When I read this book it was like nothing I had ever read before. I’d read several books about the Second World War, thanks to a course in my third year of university called Literatures of Genocide (catchy), but I’d never read any fiction about the period. I’d read about soldiers, guards, camps, military police, survivors, perpetrators – but nothing about the ordinary German people who were still trying to get on with ordinary life. Alone in Berlin was the first thing I’d read about the War that was by a German person that was not a testimony. Fallada’s writing was also like nothing I have read before (taking into account the translation) and it remains one of the most immersive novels I’ve ever read. I still can’t bring myself to watch the film adaptation – partly because of the casting for Otto and Anna, which I’m not sure about, but mainly because I know it will be completely devastating. One of the very few books I have read more than once – my copy of the Penguin paperback, the same as the one pictured above, is looking rather worse for wear.
My post about re-reading Alone in Berlin is here. I have also written about Fallada’s novel Little Man, What Now? and a biography of him (More Lives Than One by Jenny Williams), both of which were excellent.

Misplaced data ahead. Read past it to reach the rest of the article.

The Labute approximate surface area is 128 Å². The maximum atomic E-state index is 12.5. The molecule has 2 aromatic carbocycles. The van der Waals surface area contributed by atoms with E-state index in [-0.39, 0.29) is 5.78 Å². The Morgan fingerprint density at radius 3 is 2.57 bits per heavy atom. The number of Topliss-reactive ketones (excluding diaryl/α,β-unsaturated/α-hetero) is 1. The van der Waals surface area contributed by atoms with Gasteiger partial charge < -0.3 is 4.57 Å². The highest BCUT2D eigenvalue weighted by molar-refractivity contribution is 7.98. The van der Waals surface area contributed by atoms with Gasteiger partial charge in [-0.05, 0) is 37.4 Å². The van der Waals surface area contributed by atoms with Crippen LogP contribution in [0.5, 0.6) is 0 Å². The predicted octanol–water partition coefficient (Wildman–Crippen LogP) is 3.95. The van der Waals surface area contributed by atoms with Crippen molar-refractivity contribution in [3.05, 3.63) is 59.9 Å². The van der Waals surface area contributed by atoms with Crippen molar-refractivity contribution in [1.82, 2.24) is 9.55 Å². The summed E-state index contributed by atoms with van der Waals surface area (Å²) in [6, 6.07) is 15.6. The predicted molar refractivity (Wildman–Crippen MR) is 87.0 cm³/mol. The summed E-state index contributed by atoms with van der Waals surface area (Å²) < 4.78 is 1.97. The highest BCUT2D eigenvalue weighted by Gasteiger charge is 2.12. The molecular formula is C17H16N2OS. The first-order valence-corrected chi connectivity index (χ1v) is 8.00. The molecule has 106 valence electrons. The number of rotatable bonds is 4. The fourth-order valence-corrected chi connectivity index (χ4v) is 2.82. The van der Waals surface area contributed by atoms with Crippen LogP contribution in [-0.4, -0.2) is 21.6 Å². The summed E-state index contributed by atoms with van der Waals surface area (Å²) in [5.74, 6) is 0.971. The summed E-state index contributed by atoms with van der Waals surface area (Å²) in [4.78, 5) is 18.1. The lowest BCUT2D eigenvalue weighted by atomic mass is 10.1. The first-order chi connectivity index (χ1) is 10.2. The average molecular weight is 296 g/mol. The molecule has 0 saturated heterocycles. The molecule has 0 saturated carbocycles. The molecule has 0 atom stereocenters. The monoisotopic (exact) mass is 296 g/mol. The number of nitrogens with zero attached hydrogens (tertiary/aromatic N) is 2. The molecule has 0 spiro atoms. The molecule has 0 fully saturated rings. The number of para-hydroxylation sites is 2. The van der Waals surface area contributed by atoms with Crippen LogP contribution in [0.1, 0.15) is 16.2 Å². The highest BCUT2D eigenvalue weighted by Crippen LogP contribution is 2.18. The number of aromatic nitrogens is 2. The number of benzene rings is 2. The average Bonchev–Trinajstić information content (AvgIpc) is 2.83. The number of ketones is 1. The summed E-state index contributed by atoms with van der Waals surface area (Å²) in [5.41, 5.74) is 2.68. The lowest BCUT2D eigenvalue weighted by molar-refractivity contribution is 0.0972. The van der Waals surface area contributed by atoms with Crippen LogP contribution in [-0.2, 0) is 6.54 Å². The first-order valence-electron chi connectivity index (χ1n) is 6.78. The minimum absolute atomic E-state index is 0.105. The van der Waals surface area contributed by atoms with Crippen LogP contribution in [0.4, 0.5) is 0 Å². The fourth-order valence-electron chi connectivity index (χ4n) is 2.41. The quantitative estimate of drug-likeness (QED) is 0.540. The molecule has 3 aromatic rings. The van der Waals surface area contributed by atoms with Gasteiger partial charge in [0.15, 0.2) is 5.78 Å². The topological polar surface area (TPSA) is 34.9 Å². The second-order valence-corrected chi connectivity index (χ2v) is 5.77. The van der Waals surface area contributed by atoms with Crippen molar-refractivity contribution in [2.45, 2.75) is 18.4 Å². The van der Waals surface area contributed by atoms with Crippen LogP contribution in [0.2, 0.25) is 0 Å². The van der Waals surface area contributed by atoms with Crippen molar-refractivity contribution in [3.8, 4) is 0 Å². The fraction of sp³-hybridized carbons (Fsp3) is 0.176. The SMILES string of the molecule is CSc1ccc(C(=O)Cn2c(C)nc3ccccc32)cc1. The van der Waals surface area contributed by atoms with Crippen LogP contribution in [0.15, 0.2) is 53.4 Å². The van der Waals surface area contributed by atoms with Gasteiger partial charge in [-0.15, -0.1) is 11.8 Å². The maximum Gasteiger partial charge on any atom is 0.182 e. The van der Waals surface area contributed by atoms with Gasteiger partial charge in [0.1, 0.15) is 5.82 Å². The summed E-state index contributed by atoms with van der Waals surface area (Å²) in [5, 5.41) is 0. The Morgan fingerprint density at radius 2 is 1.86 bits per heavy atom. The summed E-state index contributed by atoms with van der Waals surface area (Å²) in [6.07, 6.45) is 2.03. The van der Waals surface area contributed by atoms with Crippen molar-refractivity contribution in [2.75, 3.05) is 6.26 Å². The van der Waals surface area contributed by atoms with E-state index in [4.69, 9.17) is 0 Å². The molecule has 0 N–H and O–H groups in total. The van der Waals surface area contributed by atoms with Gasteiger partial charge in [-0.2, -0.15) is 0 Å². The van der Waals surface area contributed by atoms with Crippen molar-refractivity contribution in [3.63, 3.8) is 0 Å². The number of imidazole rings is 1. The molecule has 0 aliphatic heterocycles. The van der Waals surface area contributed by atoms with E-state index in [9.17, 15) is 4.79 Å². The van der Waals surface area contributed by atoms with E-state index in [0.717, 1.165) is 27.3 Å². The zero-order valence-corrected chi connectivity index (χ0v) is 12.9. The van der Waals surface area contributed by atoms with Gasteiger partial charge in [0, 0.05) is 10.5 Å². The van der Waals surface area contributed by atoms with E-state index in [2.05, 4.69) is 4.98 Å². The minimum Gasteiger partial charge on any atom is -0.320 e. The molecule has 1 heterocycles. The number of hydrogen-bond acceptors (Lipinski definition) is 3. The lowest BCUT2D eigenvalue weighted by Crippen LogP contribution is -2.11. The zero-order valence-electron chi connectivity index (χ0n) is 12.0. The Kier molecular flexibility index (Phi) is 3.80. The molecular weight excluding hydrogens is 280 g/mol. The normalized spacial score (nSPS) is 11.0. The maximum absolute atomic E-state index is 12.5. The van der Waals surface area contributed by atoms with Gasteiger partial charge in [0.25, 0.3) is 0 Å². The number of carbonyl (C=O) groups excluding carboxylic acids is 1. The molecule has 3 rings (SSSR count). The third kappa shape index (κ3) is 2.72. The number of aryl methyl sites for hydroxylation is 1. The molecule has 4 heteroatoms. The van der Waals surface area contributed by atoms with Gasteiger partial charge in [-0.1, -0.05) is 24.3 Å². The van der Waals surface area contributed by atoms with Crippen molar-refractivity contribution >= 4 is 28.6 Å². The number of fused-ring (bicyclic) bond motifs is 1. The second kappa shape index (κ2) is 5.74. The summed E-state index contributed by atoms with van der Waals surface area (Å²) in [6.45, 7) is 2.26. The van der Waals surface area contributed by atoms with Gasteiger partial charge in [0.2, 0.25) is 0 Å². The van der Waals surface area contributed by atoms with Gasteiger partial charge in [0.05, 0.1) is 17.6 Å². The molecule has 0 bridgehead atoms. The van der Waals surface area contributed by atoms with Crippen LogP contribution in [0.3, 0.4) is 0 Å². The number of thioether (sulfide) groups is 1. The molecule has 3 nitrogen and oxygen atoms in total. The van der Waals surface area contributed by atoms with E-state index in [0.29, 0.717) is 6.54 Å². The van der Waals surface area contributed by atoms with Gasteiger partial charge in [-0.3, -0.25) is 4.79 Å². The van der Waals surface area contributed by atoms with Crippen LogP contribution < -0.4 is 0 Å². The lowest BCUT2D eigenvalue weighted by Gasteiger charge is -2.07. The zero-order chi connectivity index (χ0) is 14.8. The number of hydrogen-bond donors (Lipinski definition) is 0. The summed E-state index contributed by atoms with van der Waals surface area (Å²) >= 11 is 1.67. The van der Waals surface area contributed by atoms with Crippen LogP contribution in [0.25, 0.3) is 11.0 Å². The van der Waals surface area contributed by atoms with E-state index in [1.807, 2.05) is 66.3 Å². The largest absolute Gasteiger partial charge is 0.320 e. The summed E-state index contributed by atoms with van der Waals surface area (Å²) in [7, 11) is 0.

Rebecca (1938) by Daphne du Maurier
Like many of the books in this list, Rebecca was unlike anything I had read before. Du Maurier’s style is incredibly engaging right from the first sentence, and I was completely immersed. I loved the duality of Rebecca and the new Mrs De Winter, the strangeness of it all, the vivid settings and characterisations. It is a wonderful blend of the gothic, romantic, dramatic, and the literary, and it stuck in my brain for a long time after I’d finished reading. I’ve since read several other du Maurier novels and short stories, and while they have all been excellent (hello, My Cousin Rachel), it’s easy to see why Rebecca is her most famous story. Even though it’s very dramatic and specific, I think its themes are strangely universal and relatable – the duality of self, the unknowable nature of other people, the pull of the past, the sense of impostor syndrome and comparison. Part of its lasting impact on me is that it expanded the type of novels that I love, and highlighted the joy of a dramatic, romantic, and exciting novel that is also brilliantly written and not at all schmaltzy or melodramatic – something we find throughout du Maurier but also in Sarah Waters, whose books I also adore.
My post about My Cousin Rachel (in which I also compare the book and the recent film) is here. I also wrote about du Maurier’s novel Julius here. My review of Sarah Waters’ novel The Paying Guests is here.
I hope you have enjoyed reading this little list, as it’s a format I like posting in and which I might do more often – let me know what you think. I’d love to hear about the books that had the most lasting impact on you too. As always, happy reading. x.